DETAILED DESCRIPTION OF THE PREFERRED EMBODIMENT

First we refer to FIG. 1, which is a left-top perspective cut away view of a flue seal (10) contained within a fireplace (14), as well as FIG. 2A and FIG. 2B, which are a left-top perspective view of a flue seal (10) positioned at a lower distal end of a flue (12) exhibiting the damper (16) in an open and closed position, respectively. The flue seal (10) is utilized in conjunction with an iron-containing (i.e., iron or steel) metallic flue (12) within a fireplace (14). The flue (12) further comprises a damper (16) having a damper plate (16 a) securely attached to a pivoting damper shaft (16 b). The flue seal (10) comprises a magnetic sheet (18) positionable adjacent to and underneath the flue (12). The magnetic sheet (18) comprises a sheet opening (18 a) therethrough. (refer to FIG. 3A).

Referring now to FIGS. 4A, 4B, 4C, and 4D, the flue seal (10) further comprises a fastener (20) securely connected through the magnetic sheet opening (18 a). The fastener (20) comprises a fastener eye bolt (20 a) positioned through the sheet opening (18 a). The fastener eye bolt (20 a) is positioned with the eye down and the threads up. A fastener cap nut (20 c) is positioned at a top distal end of fastener eye bolt (20 a). A first fastener small washer (20 d) is positioned between a first fastener larger washer (20 e) and the fastener cap nut (20 c), with the first fastener larger washer (20 e) abutting a top surface of the magnetic sheet (18). The fastener (20) further comprises a second fastener small washer (20 d) positioned between a second fastener larger washer (20 e) and a proximally positioned fastener nut (20 b), the second fastener larger washer (20 e) abutting a bottom surface of the magnetic sheet (18). Preferably the small fastener washers (20 d) are metal, and the larger fastener washers (20 e) are elastomeric. The fastener nut (20 b) is optional if the length of the threads of fastener eye bolt (20 a) is such that the fastener cap nut (20 c) securely clamps the assembly without the fastener nut (20 b).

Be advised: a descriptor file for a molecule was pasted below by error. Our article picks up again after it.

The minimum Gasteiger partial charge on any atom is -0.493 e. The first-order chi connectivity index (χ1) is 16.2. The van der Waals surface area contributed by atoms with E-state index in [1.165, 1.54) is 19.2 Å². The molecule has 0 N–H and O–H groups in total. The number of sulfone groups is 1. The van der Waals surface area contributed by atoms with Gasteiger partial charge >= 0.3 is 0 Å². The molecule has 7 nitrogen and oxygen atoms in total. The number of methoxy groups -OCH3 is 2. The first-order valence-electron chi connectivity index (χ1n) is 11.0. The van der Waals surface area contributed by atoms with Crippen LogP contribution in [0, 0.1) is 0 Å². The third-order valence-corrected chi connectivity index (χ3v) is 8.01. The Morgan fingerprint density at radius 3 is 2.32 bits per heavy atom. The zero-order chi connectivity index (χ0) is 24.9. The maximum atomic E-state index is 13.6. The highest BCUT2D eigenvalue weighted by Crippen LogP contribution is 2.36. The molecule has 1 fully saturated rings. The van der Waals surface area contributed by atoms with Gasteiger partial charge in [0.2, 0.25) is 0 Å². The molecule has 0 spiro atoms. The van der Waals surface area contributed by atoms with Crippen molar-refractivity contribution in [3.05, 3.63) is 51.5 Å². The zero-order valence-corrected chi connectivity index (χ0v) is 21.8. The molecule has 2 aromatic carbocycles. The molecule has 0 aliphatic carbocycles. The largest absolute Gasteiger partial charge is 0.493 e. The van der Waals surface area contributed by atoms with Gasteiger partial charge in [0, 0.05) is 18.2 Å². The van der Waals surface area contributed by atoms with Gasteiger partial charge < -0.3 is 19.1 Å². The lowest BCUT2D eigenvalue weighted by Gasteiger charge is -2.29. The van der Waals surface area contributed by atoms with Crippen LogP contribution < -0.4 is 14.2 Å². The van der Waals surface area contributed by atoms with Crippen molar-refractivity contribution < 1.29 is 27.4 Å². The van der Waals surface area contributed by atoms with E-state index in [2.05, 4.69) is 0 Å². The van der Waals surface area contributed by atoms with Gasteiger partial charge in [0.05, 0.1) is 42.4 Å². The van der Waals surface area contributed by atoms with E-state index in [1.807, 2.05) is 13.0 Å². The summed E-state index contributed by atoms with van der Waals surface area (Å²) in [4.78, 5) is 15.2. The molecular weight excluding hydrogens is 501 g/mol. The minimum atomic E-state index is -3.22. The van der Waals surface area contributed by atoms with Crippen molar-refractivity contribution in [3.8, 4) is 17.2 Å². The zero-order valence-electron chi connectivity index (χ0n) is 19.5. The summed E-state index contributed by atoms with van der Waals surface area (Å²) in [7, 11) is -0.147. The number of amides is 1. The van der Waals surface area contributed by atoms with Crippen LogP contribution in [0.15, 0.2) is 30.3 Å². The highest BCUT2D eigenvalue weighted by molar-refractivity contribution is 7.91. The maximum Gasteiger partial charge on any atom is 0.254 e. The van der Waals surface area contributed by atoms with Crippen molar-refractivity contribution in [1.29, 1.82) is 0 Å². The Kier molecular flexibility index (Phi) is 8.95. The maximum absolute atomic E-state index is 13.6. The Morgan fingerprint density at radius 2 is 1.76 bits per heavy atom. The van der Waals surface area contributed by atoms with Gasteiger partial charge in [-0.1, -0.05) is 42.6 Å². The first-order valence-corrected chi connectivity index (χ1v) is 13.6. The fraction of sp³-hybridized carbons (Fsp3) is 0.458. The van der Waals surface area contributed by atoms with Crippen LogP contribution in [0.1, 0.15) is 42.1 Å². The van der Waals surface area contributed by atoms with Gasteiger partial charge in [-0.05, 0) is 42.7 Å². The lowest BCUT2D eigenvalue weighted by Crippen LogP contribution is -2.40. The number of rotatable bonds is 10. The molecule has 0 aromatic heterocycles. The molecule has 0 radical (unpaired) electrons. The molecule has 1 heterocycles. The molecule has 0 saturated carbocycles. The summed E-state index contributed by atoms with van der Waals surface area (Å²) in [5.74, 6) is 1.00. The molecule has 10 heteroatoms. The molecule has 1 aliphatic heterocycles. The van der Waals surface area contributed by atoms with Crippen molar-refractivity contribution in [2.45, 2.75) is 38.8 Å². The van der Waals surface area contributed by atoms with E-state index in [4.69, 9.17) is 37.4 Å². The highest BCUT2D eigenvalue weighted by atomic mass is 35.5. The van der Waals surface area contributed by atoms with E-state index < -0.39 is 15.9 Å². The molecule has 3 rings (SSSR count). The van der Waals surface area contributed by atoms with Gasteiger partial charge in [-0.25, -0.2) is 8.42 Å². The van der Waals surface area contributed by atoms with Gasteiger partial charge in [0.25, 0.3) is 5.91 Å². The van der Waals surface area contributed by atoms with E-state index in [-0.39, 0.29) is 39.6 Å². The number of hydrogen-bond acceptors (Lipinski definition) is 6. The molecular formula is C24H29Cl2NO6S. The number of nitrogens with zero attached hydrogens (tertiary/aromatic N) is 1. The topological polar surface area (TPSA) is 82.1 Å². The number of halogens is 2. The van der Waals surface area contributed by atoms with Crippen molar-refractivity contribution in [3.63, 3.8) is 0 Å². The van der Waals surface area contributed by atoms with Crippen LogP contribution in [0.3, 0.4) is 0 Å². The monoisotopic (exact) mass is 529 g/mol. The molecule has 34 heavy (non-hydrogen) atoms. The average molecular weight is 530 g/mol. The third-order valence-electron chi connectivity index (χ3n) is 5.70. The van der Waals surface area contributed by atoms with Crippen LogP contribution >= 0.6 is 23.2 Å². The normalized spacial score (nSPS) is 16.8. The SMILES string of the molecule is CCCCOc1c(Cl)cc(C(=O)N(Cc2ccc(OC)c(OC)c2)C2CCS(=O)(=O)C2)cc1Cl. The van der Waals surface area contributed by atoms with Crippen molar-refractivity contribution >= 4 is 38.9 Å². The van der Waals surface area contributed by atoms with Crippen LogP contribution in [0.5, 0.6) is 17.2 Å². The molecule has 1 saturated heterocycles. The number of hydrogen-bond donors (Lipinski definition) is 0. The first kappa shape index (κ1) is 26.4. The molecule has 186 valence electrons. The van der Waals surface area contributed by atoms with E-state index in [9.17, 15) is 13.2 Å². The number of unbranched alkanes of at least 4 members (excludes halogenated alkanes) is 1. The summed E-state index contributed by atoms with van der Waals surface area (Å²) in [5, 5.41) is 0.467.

Referring to FIG. 3A and FIG. 4E, flue seal (10) further comprises a pull chain (22) securely connected to the fastener (20) extending downwardly therefrom.

Referring to FIG. 4F, the flue seal (10) further is formed from a magnetic sheet (18) of magnetic plastic material, such material commonly used to make magnetic vehicle signs. One example of the invention was made from a sheet of magnetic plastic material 0.030 inch thick, 18 inches long and 12 inches wide. The material is easily manufactured from a standard size in this range, then trimmed by the user to exactly fit the user's flue for optimum sealing. Another alternative is to lightly score the material in a grid pattern, enabling the user to snap off the perimeter of excess material to perfectly fit the user's flue.